|Year : 1981 | Volume
| Issue : 2 | Page : 73-9
Effect of diazepam alone and in combination with chlorpromazine or propranolol in experimentally induced convulsions in mice.
RB Billimoria, PR Naik, RS Satoskar
R B Billimoria
|How to cite this article:|
Billimoria R B, Naik P R, Satoskar R S. Effect of diazepam alone and in combination with chlorpromazine or propranolol in experimentally induced convulsions in mice. J Postgrad Med 1981;27:73-9
|How to cite this URL:|
Billimoria R B, Naik P R, Satoskar R S. Effect of diazepam alone and in combination with chlorpromazine or propranolol in experimentally induced convulsions in mice. J Postgrad Med [serial online] 1981 [cited 2023 Jun 7 ];27:73-9
Available from: https://www.jpgmonline.com/text.asp?1981/27/2/73/5646
Although diazepam is currently considered as an anticonvulsant of choice, it may not be adequate in controlling convulsions in severe tetanus. Previously, chlorpromazine has been reported to be of some benefit in controlling spasms in human tetanus., Recently, beta-adrenergic blocking agent propranolol has been shown to possess anticonvulsant properties in animals. Since these drugs have different mechanisms of action it is possible that a combination of these may be more useful than diazepam alone. The present work was undertaken to study the anticonvulsant properties of combination of diazepam with chlorpromazine or propranolol in experimentally induced convulsions in mice.
MATERIAL AND METHODS
Experiments were carried out on male albino mice weighing between 20-30 g. obtained from the Haffkine Institute, Bombay. The animals were maintained on a diet of pellets (Hindustan Lever) with water ad lib until two hours prior to the experiment. The drugs were injected subcutaneously on the back of the animal in the region of hind limbs 30 minutes before inducing convulsions. If two injections were to be made simultaneously as in the combination drug groups they were given at two different sites. The control mice received similar volume of the solvent without the drug.
Convulsions were induced by using electroshock, pentylenetetrazol or strychnine. The method used for electroshock convulsions was similar to that described by Swinyard et al. The end point for this experiment was the current in mA required to produce tonic extension of the hind limbs. Pentylenetetrazol convulsions were induced by a method described by Toman and Everett, the end point being tonic extension of hind limbs. The dose of pentylenetetrazol employed to induce convulsions was 100 mg/kg. The mouse was considered protected when the tonic extension of hind limbs was prevented. The method used for strychnine convulsions was that described by Shah et al; the end point was tonic convulsions and/or death. Strychnine was injected in a dose of 0.6 mg/kg subcutaneously. The individual drugs were injected in different doses before giving strychnine. When the tonic convulsions were prevented the mouse was considered protected.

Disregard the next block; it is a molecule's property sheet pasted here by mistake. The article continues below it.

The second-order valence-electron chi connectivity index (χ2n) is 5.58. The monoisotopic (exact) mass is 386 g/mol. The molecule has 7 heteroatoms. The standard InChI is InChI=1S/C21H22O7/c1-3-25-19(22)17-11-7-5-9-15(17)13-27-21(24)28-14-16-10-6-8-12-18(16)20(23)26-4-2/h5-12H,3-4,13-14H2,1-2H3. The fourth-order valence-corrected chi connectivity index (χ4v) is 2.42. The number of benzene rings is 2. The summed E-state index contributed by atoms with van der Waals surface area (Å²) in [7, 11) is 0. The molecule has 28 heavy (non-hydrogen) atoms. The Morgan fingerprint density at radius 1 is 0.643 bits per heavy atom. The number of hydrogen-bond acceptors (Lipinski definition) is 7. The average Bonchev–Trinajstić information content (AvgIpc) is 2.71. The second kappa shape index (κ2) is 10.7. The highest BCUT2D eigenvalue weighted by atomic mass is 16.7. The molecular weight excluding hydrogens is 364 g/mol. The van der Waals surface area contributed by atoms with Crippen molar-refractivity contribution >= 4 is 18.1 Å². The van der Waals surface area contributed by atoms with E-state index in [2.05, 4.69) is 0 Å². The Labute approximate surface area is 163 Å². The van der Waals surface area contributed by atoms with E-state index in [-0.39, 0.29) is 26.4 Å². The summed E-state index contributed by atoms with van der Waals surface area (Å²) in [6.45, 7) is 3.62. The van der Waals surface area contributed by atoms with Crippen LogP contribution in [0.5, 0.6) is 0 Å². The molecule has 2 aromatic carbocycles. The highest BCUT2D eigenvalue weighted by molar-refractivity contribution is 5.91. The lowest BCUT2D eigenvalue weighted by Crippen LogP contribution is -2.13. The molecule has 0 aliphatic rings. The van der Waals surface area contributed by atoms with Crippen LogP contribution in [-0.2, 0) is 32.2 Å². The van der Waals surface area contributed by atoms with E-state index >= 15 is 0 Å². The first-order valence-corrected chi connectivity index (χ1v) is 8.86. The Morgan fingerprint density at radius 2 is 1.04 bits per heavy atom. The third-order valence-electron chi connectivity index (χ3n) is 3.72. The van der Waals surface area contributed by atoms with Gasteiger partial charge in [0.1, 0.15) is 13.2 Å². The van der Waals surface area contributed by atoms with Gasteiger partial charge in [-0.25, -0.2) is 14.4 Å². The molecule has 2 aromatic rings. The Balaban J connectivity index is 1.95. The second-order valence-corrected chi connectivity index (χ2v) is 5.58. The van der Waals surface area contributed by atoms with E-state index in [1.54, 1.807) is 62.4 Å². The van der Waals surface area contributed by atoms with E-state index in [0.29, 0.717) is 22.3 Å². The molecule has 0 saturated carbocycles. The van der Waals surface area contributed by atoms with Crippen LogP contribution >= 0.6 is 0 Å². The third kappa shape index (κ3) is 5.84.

Effect of various drug regimen on experimental convulsions was studied in different groups, each consisting of 10 animals and compared with the control. Following drugs were studied (1) diazepam, (2) chlorpromazine, (3) propranolol, (4) diazepam + chlorpromazine and (5) diazepam + propranolol.
Diazepam powder was accurately weighed and dissolved by warming in a mixture of propylene glycol and water in a proportion of 6:4 respectively to prepare a solution for injection. The volume of the vehicle injected in all groups varied between 0.1 ml and 0.3 ml depending upon the dosage used. Chlorpromazine injection with a concentration of 10 mg/ml was diluted with distilled water so as to prepare different concentrations for injection. Propranolol powder was dissolved in distilled water.
Statistical evaluation of the results was carried out by the Chi-square test according to Bradford-Hill.
(A) Maximal Electroshock
Diazepam in doses of 10 mg/kg, 20 mg/ kg, 30 mg/kg, 40 mg/kg, 50 mg/kg, 80 mg/kg and 100 mg/kg was injected in separate groups of 10 animals each. As the dose of diazepam increased a larger current was required to obtain the end point. The maximum protection was obtained by diazepam given in the dose of approximately 30 mg/kg where the mean current required to produce convulsions was 184.2 mA. Further increase in the dose did not increase the current required to produce convulsions.
Chlorpromazine was injected in doses of 20 mg/kg, 40 mg/ /kg, 60 mg/kg, 80' mg/kg, 100 mg/kg and 120 mg//kg in groups of 10 animals each. As compared to control 20 mg/kg and 40 mg/kg of chlorpromazine showed no significant protective effect (p > 0.05). The dose of chlorpromazine that afforded maximum protection was 80 mg/kg, the mean current required to produce convulsions with this dose being 175.6 mA. Further, increase in chlorpromazine dosage did not increase the amount of protection [Fig. 1]; on the contrary, the mean current required to produce convulsions showed a significant fall (p < 0.001).
Propranolol was injected in doses of 10 mg/'kg, 20 mg/kg, 40 mg/kg, 60 mg/kg and 80 mg/kg, in groups of 10 animals each; control group received distilled water alone. Propranolol given this way did afford significant protection with all doses (p < 0.001), the maximum effect occurring with the dose of 10 mg/kg. The mean current required to produce convulsions with this dose was 168 mA.